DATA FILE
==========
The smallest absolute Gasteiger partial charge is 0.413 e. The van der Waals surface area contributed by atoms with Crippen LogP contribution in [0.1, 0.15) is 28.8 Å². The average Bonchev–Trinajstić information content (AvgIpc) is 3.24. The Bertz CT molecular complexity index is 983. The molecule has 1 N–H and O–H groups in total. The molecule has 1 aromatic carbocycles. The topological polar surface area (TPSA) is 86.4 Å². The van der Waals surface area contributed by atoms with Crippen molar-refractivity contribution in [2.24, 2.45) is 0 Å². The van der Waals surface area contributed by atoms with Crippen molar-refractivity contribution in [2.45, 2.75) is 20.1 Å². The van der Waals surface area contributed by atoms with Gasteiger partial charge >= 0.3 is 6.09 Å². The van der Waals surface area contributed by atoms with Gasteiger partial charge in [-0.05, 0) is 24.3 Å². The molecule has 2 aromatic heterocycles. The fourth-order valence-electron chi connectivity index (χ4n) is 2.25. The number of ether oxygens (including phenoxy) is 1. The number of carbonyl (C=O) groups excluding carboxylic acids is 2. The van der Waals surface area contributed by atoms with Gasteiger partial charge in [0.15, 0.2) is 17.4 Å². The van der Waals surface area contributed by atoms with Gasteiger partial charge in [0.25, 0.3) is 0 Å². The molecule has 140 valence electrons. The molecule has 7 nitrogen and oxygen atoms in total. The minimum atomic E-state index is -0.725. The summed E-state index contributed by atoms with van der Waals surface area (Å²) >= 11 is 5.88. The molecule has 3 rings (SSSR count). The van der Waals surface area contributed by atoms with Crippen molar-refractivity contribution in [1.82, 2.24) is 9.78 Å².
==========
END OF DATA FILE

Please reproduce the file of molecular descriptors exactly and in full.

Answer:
The smallest absolute Gasteiger partial charge is 0.413 e. The van der Waals surface area contributed by atoms with Crippen LogP contribution in [0.1, 0.15) is 28.8 Å². The average Bonchev–Trinajstić information content (AvgIpc) is 3.24. The Bertz CT molecular complexity index is 983. The molecule has 1 N–H and O–H groups in total. The molecule has 1 aromatic carbocycles. The topological polar surface area (TPSA) is 86.4 Å². The van der Waals surface area contributed by atoms with Crippen molar-refractivity contribution in [2.24, 2.45) is 0 Å². The van der Waals surface area contributed by atoms with Crippen molar-refractivity contribution in [2.45, 2.75) is 20.1 Å². The van der Waals surface area contributed by atoms with Gasteiger partial charge >= 0.3 is 6.09 Å². The van der Waals surface area contributed by atoms with Gasteiger partial charge in [-0.05, 0) is 24.3 Å². The molecule has 2 aromatic heterocycles. The fourth-order valence-electron chi connectivity index (χ4n) is 2.25. The number of ether oxygens (including phenoxy) is 1. The number of carbonyl (C=O) groups excluding carboxylic acids is 2. The van der Waals surface area contributed by atoms with Gasteiger partial charge in [0.15, 0.2) is 17.4 Å². The van der Waals surface area contributed by atoms with Gasteiger partial charge in [0.25, 0.3) is 0 Å². The molecule has 140 valence electrons. The molecule has 7 nitrogen and oxygen atoms in total. The minimum atomic E-state index is -0.725. The summed E-state index contributed by atoms with van der Waals surface area (Å²) >= 11 is 5.88. The molecule has 3 rings (SSSR count). The van der Waals surface area contributed by atoms with Crippen molar-refractivity contribution in [1.82, 2.24) is 9.78 Å².